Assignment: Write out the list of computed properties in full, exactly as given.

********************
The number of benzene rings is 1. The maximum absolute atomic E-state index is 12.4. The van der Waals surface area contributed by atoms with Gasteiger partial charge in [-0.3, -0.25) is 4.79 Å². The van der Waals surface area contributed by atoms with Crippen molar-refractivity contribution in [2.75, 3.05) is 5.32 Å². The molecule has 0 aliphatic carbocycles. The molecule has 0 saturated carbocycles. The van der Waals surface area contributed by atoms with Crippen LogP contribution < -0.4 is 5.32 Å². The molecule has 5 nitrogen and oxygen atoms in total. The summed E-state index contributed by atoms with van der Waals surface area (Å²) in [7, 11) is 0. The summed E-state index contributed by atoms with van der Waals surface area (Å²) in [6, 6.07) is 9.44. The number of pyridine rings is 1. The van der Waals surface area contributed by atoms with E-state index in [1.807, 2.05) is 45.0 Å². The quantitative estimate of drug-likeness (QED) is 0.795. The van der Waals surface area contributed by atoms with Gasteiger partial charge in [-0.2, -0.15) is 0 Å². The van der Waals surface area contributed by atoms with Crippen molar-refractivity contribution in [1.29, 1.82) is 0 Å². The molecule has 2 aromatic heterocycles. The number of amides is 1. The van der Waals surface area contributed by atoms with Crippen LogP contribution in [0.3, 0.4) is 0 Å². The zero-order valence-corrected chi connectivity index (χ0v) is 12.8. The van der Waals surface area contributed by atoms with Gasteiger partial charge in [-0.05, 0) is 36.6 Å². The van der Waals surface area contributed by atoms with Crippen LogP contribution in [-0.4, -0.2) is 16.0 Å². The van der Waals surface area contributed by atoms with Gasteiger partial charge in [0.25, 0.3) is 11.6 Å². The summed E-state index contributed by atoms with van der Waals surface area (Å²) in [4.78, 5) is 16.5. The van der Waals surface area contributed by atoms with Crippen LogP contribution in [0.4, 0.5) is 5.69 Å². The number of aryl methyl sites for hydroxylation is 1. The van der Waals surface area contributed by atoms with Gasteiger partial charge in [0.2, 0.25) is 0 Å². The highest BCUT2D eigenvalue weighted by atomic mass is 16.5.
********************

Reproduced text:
The number of benzene rings is 1. The maximum absolute atomic E-state index is 12.4. The van der Waals surface area contributed by atoms with Gasteiger partial charge in [-0.3, -0.25) is 4.79 Å². The van der Waals surface area contributed by atoms with Crippen molar-refractivity contribution in [2.75, 3.05) is 5.32 Å². The molecule has 0 aliphatic carbocycles. The molecule has 0 saturated carbocycles. The van der Waals surface area contributed by atoms with Crippen LogP contribution < -0.4 is 5.32 Å². The molecule has 5 nitrogen and oxygen atoms in total. The summed E-state index contributed by atoms with van der Waals surface area (Å²) in [7, 11) is 0. The summed E-state index contributed by atoms with van der Waals surface area (Å²) in [6, 6.07) is 9.44. The number of pyridine rings is 1. The van der Waals surface area contributed by atoms with E-state index in [1.807, 2.05) is 45.0 Å². The quantitative estimate of drug-likeness (QED) is 0.795. The van der Waals surface area contributed by atoms with Gasteiger partial charge in [-0.2, -0.15) is 0 Å². The van der Waals surface area contributed by atoms with Crippen molar-refractivity contribution in [1.29, 1.82) is 0 Å². The molecule has 2 aromatic heterocycles. The number of amides is 1. The van der Waals surface area contributed by atoms with Crippen LogP contribution in [0.3, 0.4) is 0 Å². The zero-order valence-corrected chi connectivity index (χ0v) is 12.8. The van der Waals surface area contributed by atoms with Gasteiger partial charge in [-0.05, 0) is 36.6 Å². The van der Waals surface area contributed by atoms with Crippen LogP contribution in [-0.4, -0.2) is 16.0 Å². The van der Waals surface area contributed by atoms with Gasteiger partial charge in [0.25, 0.3) is 11.6 Å². The summed E-state index contributed by atoms with van der Waals surface area (Å²) in [4.78, 5) is 16.5. The van der Waals surface area contributed by atoms with Crippen LogP contribution in [0.4, 0.5) is 5.69 Å². The number of aryl methyl sites for hydroxylation is 1. The van der Waals surface area contributed by atoms with Gasteiger partial charge in [0.2, 0.25) is 0 Å². The highest BCUT2D eigenvalue weighted by atomic mass is 16.5.